This hasn’t been a good week.
Sometimes I have days, occasionally an entire week, where the world just doesn’t feel right. This week was one of those weeks.
It started on Tuesday. It was a perfectly normal day, no reason for me to see it as any different to any other day. But then something small happened. Someone got offered something I wanted, and I didn’t. It wasn’t something I expected to get offered, but it was something I wanted and I didn’t get it. The minute I found out, I couldn’t stop feeling sad. Not ‘oh I’m a bit disappointed’ sad. I struggled to fight back tears the rest of the day, my heart beat raced, I felt uncontrollably upset, and found myself on a downward spiral of questioning everything about myself and my life. The logical part of my brain screamed at the emotional part that I was over reacting, that it wasn’t a big deal, and I knew it was right, and yet I couldn’t help my emotional explosion. It was almost painful.
Why am I am rambling on about this bad day I experienced? Because out of it, something brilliant happened for my writing.
I have been struggling with the seventh episode of my script for Hunters Ridge. It has quite a serious subject at the centre of it – the death of a lead characters father and the knock on emotional effect of his death. I have been trying to write this from a place of knowledge and experience – write what you know. Having been through a similar experience, I expected this to be easy. But for the past few weeks I have failed to get into the characters mindset, to understand how she would feel or why.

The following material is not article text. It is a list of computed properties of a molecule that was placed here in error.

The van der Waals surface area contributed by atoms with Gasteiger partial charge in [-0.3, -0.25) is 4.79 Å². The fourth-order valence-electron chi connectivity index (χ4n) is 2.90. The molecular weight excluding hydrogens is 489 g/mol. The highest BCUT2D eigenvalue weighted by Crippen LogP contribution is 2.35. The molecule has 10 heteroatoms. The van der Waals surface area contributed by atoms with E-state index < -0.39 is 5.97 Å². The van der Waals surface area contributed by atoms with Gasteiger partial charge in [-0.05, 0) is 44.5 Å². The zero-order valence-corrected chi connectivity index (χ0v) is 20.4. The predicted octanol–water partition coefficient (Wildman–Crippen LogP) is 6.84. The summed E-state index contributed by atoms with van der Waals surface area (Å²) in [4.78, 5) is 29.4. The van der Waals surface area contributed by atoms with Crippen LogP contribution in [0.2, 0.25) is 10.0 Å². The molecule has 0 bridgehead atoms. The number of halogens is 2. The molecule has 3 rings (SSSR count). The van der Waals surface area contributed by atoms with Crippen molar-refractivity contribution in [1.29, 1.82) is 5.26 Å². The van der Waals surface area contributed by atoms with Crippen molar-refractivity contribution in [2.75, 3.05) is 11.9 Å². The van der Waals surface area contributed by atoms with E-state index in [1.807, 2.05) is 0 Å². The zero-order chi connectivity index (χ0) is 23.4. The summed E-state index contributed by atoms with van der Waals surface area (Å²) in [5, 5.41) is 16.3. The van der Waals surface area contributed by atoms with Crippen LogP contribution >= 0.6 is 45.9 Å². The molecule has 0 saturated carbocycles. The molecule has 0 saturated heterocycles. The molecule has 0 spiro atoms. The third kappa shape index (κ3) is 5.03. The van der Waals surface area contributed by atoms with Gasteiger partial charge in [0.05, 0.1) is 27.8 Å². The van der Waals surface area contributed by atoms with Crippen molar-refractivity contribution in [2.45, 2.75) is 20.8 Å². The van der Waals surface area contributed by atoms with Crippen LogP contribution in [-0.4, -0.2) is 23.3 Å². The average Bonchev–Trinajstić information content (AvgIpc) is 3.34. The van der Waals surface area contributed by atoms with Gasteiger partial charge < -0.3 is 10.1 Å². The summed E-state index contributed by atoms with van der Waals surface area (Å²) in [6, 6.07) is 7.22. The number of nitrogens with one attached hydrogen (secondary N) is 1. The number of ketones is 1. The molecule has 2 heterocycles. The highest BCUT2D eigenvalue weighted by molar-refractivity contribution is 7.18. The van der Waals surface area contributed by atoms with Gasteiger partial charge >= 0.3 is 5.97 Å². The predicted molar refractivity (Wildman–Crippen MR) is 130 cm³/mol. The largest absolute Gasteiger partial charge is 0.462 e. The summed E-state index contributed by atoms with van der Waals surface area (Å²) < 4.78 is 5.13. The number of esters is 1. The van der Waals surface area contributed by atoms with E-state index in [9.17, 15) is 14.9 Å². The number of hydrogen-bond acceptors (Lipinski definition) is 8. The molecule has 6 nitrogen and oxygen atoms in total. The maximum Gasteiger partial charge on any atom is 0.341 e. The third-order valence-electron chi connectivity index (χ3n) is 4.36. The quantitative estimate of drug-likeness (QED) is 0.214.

After my terrible day, I sat at the train station waiting for a train home (as I am right now, writing this). I opened the app I write my scripts on, and stared at the same page I have stared at every day for the past two weeks. And there it was, out of my terrible mood, the sudden spark. Finally I understood how she felt, understood the uncontrollable outburst of emotion. I felt her helplessness. It all felt real to me. And I used it. I started typing and I didn’t stop until my train pulled up at my local station almost an hour later. The dialogue I had struggled with just flowed from me, believable and truthful. My darkness sat on the page as beautiful, wonderful writing.
That darkness isn’t fun, I can tell you that much. But for once, I found a way to deal with it. I didn’t bottle it up and try to push it away, pretend it didn’t exist. I used it, to create something I can look back at proudly.
We all have our dark days, the triggers that set us off on the downward spiral. But for once, I realised that darkness doesn’t have to be all bad.
Now I’m off to have a weekend of doing nothing. Because sometimes, we need to give our minds a rest. Mental health is as important as physical.